Sessions v. Dimaya: Relief at Last
Today, the Supreme Court ruled in Sessions v. Dimaya, that the crime of violence statute allowing removal of aggravated felons unconstitutional. This will have grave consequences for people currently in removal proceedings for “crimes of violence” and those with removal orders for these crimes.
What is a “Crime of Violence” Aggravated Felony?
The Immigration and Nationality Act includes a list of crimes that make an immigrant deportable from the United States. These crimes include so-called “aggravated felonies” included in INA § 101(a)(43) and include “crimes of violence”. These crimes are not defined in the INA but are defined under 18 USC § 16. The definition includes two phrases §16(a) and §16(b). 16(a) defines a crime of violence as a crime that includes an element of the use or attempted use of force. 16(b) defines the crime as a crime that involves a substantial risk of the use of force to persons or property.
Is the Statute Constitutional?
The Supreme Court had ruled previously, in Johnson v. United States, that the same definition under the Armed Career Criminal Act (ACCA) was vague and thus unconstitutional. This means that the definition violated the Fifth Amendment’s Due Process Clause, depriving a person of liberty without due process of the law. The Court ruled that the case disposition in the Johnsons case resolved the issue of whether the definition in the INA was unconstitutionally vague. The court ruled that the definition in the first clause created uncertainty regarding the risk of harm involved in the statute of conviction. The Court ruled that this uncertainty and vagueness led to unpredictability and arbitrariness in court decisions. This led the Court to rule that the first clause was unconstitutionally vague.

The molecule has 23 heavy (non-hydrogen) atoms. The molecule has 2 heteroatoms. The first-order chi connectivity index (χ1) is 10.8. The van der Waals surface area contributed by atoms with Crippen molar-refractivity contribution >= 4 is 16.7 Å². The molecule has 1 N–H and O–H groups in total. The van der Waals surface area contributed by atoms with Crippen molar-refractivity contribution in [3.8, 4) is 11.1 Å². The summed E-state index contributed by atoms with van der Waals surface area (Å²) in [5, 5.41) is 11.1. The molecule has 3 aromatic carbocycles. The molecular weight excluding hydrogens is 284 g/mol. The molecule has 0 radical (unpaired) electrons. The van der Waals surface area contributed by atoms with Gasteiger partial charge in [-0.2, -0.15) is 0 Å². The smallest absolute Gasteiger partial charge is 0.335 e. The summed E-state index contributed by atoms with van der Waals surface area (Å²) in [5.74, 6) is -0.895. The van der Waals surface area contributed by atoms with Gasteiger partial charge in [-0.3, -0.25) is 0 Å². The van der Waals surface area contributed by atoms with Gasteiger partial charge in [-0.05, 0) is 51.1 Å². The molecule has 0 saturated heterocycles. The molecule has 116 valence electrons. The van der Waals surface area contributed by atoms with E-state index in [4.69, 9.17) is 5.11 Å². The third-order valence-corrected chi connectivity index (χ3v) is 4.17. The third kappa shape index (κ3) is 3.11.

The Court added that the second section also suffers from the same vagueness making it also unconstitutional.
How Could This Affect Your Case?
This definition has enormous consequences on cases currently pending before immigration courts around the country, and cases that have already been decided. For example, a person who has already been ordered removed for an aggravated assault in Florida could file a Motion to Reopen his or her case before the immigration court that ordered his removal. This Motion would reopen the case in immigration court and would lead to a new trial, and possible termination, of the removal case. This result will allow the immigrant to remain in the United States and possible retain his lawful status in the United States.
What Should You Do if You Have an Order of Removal because of a “Crime of Violence”?
You should contact an immigration attorney as soon as possible to discuss your options. Waiting to file the Motion to Reopen might seriously affect your chances of reopening your case before the immigration court or the Board of Immigration Appeals.
Call us today at 1(888)963-7326 to schedule a strategy session to discuss your options.